Dementium’s gameplay is where its most troubling faults begin to show themselves. The game is so linear as to be a series of line segments. The game features 16 chapters that take you through a series of identical-looking corridors, fighting the same five enemies the whole time. Level design becomes more varied later in the game, but it is often tedious to navigate around levels where every room looks the same.
Coupled with enemies that regenerate when you reenter an area, it is often wise to just run past hordes of enemies instead of fighting them. Health and ammo regenerate, as well, but it quickly becomes a chore to fight the same enemies in almost every room. Enemies can kill you with ease if you don’t approach them correctly, and often you can’t even see from where you are under attack. Deadly slugs that pervade throughout the game, for instance, often drop from above and circle under your feet, making them impossible to spot.
The exploration and puzzle-solving sequences of the game are uninspired at best. Most of the adventure elements of the game take place based on notes you find lying strewn about the hospital, and the quests tend to suffer from a bit too much key finding. Thankfully there is nothing here along the lines of “insert hawk crest into hawk crest receptacle,” but some of the puzzles remain a little preposterous.
(Minor non-essential spoilers ahead.) One early puzzle, for instance, asks you to play a certain melody on a demon baby piano, which left me baffled due to my absolute lack of technical musical knowledge. Two phone calls to a musically-inclined friend later, I realized that a shiny piece of paper lying on a chair outside the room in question showed me exactly what to do. Most puzzles in the game can be solved easily, if you find their corresponding shiny pieces of paper, eliminating much of the potential challenge and suspense. Not to mention the fact that there tend to be dozens of non-readable, non-shiny pieces of paper strewn about everywhere.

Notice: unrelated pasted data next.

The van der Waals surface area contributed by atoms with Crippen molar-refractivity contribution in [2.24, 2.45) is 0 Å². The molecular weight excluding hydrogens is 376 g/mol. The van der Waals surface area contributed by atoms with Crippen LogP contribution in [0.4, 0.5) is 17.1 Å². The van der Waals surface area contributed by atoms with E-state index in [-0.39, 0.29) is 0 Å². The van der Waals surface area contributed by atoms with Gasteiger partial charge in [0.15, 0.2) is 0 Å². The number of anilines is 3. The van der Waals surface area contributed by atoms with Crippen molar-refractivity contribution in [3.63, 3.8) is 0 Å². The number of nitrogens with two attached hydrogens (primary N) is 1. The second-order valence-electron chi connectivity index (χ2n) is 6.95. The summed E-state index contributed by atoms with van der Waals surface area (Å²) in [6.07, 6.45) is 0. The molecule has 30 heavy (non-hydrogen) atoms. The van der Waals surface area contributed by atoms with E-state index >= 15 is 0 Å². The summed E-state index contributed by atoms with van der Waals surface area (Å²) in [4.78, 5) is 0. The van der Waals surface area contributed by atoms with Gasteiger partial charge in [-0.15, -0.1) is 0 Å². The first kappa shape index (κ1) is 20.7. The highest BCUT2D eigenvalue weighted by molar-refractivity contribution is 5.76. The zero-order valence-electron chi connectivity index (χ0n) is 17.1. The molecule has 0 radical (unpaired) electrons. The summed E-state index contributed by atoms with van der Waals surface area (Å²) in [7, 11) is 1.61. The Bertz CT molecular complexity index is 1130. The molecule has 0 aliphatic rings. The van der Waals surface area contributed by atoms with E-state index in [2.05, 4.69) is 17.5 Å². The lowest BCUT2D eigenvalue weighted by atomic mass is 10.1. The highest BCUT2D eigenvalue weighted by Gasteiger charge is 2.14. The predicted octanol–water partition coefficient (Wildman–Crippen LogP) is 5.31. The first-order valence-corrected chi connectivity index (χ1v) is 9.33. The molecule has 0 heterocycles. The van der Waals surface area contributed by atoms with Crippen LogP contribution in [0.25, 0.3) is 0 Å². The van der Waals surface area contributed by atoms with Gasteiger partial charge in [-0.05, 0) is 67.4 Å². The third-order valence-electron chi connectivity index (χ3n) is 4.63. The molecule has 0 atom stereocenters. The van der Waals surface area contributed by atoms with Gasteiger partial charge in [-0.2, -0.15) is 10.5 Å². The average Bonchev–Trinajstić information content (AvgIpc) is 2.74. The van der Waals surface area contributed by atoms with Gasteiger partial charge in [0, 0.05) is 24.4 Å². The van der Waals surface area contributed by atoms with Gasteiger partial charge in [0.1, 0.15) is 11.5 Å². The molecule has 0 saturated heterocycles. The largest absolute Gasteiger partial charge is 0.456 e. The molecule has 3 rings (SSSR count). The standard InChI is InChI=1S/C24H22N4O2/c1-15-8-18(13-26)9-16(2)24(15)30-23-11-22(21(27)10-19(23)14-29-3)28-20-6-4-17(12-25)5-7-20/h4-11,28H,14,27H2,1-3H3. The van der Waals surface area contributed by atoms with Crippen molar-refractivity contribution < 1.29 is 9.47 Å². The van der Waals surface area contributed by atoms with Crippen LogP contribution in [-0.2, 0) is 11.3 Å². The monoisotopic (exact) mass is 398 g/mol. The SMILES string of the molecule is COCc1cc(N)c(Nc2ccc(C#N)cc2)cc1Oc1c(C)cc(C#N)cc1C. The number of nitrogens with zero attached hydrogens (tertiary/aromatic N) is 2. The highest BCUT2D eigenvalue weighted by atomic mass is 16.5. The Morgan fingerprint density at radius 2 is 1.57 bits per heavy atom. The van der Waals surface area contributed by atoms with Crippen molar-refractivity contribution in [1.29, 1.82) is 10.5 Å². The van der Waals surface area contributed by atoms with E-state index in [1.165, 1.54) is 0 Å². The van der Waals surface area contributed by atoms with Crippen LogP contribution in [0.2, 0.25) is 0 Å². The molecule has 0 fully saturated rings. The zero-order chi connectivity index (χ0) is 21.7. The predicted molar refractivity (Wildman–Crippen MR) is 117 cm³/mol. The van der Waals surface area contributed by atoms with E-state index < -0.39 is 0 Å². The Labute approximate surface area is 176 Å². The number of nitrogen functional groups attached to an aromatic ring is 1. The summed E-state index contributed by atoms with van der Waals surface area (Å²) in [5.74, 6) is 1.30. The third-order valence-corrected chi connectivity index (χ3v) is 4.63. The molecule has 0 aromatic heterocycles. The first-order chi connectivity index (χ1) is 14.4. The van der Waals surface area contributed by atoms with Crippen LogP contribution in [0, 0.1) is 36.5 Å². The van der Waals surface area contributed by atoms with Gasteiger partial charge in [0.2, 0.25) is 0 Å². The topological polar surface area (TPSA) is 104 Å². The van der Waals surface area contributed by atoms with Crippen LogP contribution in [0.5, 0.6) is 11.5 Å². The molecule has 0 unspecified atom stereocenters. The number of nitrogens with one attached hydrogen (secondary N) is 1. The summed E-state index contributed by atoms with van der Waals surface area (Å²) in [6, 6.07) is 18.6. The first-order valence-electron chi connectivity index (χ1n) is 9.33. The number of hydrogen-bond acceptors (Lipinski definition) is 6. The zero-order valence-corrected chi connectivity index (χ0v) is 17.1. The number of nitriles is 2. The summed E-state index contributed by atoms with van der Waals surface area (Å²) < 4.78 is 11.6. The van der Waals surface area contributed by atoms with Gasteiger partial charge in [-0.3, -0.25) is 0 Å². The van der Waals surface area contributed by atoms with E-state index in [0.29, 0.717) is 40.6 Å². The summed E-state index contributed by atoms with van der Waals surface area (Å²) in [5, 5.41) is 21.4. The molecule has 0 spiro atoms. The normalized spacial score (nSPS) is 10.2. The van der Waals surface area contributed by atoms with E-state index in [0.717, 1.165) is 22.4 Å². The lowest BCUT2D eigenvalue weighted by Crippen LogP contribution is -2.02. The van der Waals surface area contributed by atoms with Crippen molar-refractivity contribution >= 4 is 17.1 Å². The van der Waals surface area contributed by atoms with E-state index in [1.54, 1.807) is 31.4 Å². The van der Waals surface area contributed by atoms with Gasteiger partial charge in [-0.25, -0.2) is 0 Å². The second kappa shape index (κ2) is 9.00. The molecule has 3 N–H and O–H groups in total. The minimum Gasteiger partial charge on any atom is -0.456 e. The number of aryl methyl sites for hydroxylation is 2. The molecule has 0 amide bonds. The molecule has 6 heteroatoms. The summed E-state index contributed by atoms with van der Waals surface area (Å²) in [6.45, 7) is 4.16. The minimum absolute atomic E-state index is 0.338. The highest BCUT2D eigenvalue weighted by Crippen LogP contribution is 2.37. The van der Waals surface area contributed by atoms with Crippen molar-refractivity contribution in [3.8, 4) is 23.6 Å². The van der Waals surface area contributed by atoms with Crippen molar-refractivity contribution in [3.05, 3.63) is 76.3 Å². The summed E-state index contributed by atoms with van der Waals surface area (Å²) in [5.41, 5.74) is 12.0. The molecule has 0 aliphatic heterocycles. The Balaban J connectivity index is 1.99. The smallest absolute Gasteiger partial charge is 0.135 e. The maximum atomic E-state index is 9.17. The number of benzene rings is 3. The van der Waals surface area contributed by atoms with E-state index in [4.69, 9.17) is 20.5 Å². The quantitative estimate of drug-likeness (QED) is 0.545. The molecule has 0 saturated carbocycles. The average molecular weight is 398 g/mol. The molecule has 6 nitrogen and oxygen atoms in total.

Perhaps the most frustrating aspect of Dementium is its save system: The game auto-saves as you move from room to room but kicks you back to the beginning of the chapter if you die. This design choice essentially punishes gamers for trying to stand and fight against groups of enemies that can quickly devastate you.
The game’s chapters range from two minutes up to 30 minutes in length, so it becomes supremely frustrating to die after a boss fight and have to replay a long level you just beat.
Dementium offers no multiplayer mode and virtually no replay value, so it’s difficult to recommend it to anyone except the most dedicated and patient survival/horror aficionados. FPS gamers will probably be bored and frustrated thanks to the game’s lack of variety and painful technical limitations, while adventure fans will ultimately be disappointed by the lack of rewarding exploration in the game. A derivative aesthetic and repetitive design mars what could have been an awesome debut for developer Renegade Kid.
But I must admit one thing: I’m eagerly looking forward to their follow-up.
Bottom line: Dementium: The Ward is the perfect surprise for survival/horror die-hards, but no one else.
Recommendation: Rent it.